|How did I miss these pre-race pictures?|
About 10K from the finish I was caught by a small group. They were suffering too. I was able to sit in for a few pedal strokes and that was grand. I needed it. Sitting in also put a smile back on my face as one guy used a bit too much soap cleaning his shorts and had a backside full of bubbles. I almost fell on a section of cobbles when I saw it . . .
I glanced at a passing sign and we were just 3K from the finish. My Garmin said we had 20K to go but I decided to ignore that value and get a little more happy. My suffering was about to end . . . or so I thought.
As we hit the edge of town we were turned away to another section of cobbles. The TURTLE shell was already broken, this just made the pieces smaller. I was being crushed into powder and it did not fell good.
I followed the lead of one cat that tried to use some of the soft shoulder to get through the section. What I should have done was just stay the course and pedal faster to get through the madness. However the TURTLE tank was not only exposed to the elements, it was empty. I slugged through the section and remembered there was one more within 1K of the finish. I had to finish to keep my standing in the GCC and finish I would . . .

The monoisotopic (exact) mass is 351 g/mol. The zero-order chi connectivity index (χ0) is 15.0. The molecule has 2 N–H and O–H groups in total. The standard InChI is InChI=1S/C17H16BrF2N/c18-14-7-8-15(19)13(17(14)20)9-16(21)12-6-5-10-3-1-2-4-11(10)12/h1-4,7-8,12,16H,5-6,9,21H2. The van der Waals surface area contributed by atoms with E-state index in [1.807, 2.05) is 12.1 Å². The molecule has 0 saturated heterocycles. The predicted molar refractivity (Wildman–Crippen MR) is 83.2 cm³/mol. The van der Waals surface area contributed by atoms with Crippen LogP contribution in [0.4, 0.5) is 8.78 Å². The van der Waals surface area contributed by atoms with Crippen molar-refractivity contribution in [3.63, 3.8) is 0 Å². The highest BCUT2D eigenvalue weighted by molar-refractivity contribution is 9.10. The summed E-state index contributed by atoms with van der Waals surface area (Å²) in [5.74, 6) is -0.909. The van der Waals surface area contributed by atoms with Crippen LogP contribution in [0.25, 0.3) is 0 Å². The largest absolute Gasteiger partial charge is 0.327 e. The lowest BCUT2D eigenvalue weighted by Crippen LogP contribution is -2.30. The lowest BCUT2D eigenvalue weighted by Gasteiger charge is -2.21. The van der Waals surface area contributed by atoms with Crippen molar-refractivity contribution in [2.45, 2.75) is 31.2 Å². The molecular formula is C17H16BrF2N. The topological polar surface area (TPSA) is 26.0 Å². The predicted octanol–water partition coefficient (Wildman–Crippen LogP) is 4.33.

I hit the last section of cobbles and crossed the line completely done. This was my first 164K ride in almost 12 years and the first time I had ever attempted to race the distance. It was also my fastest effort at a little over 5 hours. My nightmare on cobbles was over and a bench mark for next season set. I will train specifically for this race and make it happen in 2015. It’s already in my 2015 goals . . .
There’s something about hitting a low that drives me to bounce back stronger. This was certainly a low. However, all was not lost. My finish was below my normal mid-field ranking but I was far from last (although I felt the broom wagon breathing down my neck). I secured enough points to move from 41st to 35th in the GCC Series. I’ll take that and be quiet.
As I reassemble the TURTLE Sell from the pulverised pieces and parts, hell was not as bad as I thought or it could have been. With better prep and conditioning the TURTLE will go there and back in 2015 and the results will be an improvement . . . this is a promise!